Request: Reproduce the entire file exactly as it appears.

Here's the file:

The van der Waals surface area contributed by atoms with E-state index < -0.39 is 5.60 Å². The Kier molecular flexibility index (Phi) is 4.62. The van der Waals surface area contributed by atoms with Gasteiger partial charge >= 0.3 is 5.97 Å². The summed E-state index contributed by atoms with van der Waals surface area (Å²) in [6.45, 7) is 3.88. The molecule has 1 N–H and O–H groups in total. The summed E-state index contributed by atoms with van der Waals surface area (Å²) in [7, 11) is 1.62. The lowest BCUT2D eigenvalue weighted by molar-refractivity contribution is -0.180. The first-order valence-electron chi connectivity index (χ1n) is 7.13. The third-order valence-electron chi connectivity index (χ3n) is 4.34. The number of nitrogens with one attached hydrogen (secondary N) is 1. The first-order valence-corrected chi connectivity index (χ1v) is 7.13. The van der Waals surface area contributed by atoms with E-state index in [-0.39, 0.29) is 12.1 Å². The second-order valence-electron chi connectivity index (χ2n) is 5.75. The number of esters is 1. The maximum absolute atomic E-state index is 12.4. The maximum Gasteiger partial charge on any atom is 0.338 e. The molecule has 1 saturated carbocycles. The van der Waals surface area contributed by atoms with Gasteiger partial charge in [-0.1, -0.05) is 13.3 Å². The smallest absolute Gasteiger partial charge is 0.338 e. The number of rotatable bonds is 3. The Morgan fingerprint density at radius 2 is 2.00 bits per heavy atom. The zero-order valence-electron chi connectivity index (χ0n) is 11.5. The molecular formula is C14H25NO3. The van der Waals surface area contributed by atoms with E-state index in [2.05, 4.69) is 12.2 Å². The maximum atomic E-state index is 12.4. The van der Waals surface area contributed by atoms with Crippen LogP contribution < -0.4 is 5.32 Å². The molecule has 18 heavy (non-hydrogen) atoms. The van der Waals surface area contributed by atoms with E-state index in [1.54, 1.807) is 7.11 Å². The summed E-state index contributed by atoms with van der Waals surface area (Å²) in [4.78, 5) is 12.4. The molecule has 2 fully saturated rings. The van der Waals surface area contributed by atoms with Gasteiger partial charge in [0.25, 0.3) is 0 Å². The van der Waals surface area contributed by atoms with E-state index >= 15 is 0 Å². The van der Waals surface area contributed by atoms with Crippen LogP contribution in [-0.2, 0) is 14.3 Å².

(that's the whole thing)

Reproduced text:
The van der Waals surface area contributed by atoms with E-state index < -0.39 is 5.60 Å². The Kier molecular flexibility index (Phi) is 4.62. The van der Waals surface area contributed by atoms with Gasteiger partial charge >= 0.3 is 5.97 Å². The summed E-state index contributed by atoms with van der Waals surface area (Å²) in [6.45, 7) is 3.88. The molecule has 1 N–H and O–H groups in total. The summed E-state index contributed by atoms with van der Waals surface area (Å²) in [7, 11) is 1.62. The lowest BCUT2D eigenvalue weighted by molar-refractivity contribution is -0.180. The first-order valence-electron chi connectivity index (χ1n) is 7.13. The third-order valence-electron chi connectivity index (χ3n) is 4.34. The number of nitrogens with one attached hydrogen (secondary N) is 1. The first-order valence-corrected chi connectivity index (χ1v) is 7.13. The van der Waals surface area contributed by atoms with E-state index in [-0.39, 0.29) is 12.1 Å². The second-order valence-electron chi connectivity index (χ2n) is 5.75. The number of esters is 1. The maximum absolute atomic E-state index is 12.4. The maximum Gasteiger partial charge on any atom is 0.338 e. The molecule has 1 saturated carbocycles. The van der Waals surface area contributed by atoms with Gasteiger partial charge in [-0.1, -0.05) is 13.3 Å². The smallest absolute Gasteiger partial charge is 0.338 e. The number of rotatable bonds is 3. The Morgan fingerprint density at radius 2 is 2.00 bits per heavy atom. The zero-order valence-electron chi connectivity index (χ0n) is 11.5. The molecular formula is C14H25NO3. The van der Waals surface area contributed by atoms with E-state index in [2.05, 4.69) is 12.2 Å². The maximum atomic E-state index is 12.4. The van der Waals surface area contributed by atoms with Crippen LogP contribution < -0.4 is 5.32 Å². The molecule has 18 heavy (non-hydrogen) atoms. The van der Waals surface area contributed by atoms with E-state index in [1.54, 1.807) is 7.11 Å². The summed E-state index contributed by atoms with van der Waals surface area (Å²) in [4.78, 5) is 12.4. The molecule has 2 fully saturated rings. The van der Waals surface area contributed by atoms with Gasteiger partial charge in [0.25, 0.3) is 0 Å². The van der Waals surface area contributed by atoms with E-state index >= 15 is 0 Å². The van der Waals surface area contributed by atoms with Crippen LogP contribution in [-0.2, 0) is 14.3 Å².